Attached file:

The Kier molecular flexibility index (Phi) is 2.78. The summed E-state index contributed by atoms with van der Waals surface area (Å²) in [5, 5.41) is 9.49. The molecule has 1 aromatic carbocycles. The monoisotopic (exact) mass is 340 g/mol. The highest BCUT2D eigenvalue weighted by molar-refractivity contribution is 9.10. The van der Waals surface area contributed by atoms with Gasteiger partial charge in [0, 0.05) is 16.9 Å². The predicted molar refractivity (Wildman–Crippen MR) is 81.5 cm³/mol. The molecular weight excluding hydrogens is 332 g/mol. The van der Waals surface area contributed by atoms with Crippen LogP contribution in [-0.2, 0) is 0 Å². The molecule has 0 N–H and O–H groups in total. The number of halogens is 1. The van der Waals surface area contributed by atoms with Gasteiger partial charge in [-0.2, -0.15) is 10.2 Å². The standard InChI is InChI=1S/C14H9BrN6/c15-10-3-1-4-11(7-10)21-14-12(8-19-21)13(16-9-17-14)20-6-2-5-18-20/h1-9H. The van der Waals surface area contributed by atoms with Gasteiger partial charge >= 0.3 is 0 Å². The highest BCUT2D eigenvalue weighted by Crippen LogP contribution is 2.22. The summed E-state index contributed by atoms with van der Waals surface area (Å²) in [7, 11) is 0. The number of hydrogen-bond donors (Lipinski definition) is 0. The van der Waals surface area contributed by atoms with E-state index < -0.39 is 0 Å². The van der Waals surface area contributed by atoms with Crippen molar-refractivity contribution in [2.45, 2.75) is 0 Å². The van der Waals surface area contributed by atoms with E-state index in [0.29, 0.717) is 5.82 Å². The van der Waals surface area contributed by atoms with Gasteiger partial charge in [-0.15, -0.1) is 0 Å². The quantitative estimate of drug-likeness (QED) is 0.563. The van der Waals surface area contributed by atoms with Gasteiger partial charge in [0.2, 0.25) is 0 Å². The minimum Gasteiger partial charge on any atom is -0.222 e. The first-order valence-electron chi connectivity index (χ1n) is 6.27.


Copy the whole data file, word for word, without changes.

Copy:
The Kier molecular flexibility index (Phi) is 2.78. The summed E-state index contributed by atoms with van der Waals surface area (Å²) in [5, 5.41) is 9.49. The molecule has 1 aromatic carbocycles. The monoisotopic (exact) mass is 340 g/mol. The highest BCUT2D eigenvalue weighted by molar-refractivity contribution is 9.10. The van der Waals surface area contributed by atoms with Gasteiger partial charge in [0, 0.05) is 16.9 Å². The predicted molar refractivity (Wildman–Crippen MR) is 81.5 cm³/mol. The molecular weight excluding hydrogens is 332 g/mol. The van der Waals surface area contributed by atoms with Crippen LogP contribution in [-0.2, 0) is 0 Å². The molecule has 0 N–H and O–H groups in total. The number of halogens is 1. The van der Waals surface area contributed by atoms with Gasteiger partial charge in [-0.2, -0.15) is 10.2 Å². The standard InChI is InChI=1S/C14H9BrN6/c15-10-3-1-4-11(7-10)21-14-12(8-19-21)13(16-9-17-14)20-6-2-5-18-20/h1-9H. The van der Waals surface area contributed by atoms with Gasteiger partial charge >= 0.3 is 0 Å². The highest BCUT2D eigenvalue weighted by Crippen LogP contribution is 2.22. The summed E-state index contributed by atoms with van der Waals surface area (Å²) in [7, 11) is 0. The number of hydrogen-bond donors (Lipinski definition) is 0. The van der Waals surface area contributed by atoms with E-state index < -0.39 is 0 Å². The van der Waals surface area contributed by atoms with Crippen molar-refractivity contribution in [2.45, 2.75) is 0 Å². The van der Waals surface area contributed by atoms with E-state index in [0.29, 0.717) is 5.82 Å². The van der Waals surface area contributed by atoms with Gasteiger partial charge in [-0.15, -0.1) is 0 Å². The quantitative estimate of drug-likeness (QED) is 0.563. The van der Waals surface area contributed by atoms with Gasteiger partial charge in [0.2, 0.25) is 0 Å². The minimum Gasteiger partial charge on any atom is -0.222 e. The first-order valence-electron chi connectivity index (χ1n) is 6.27.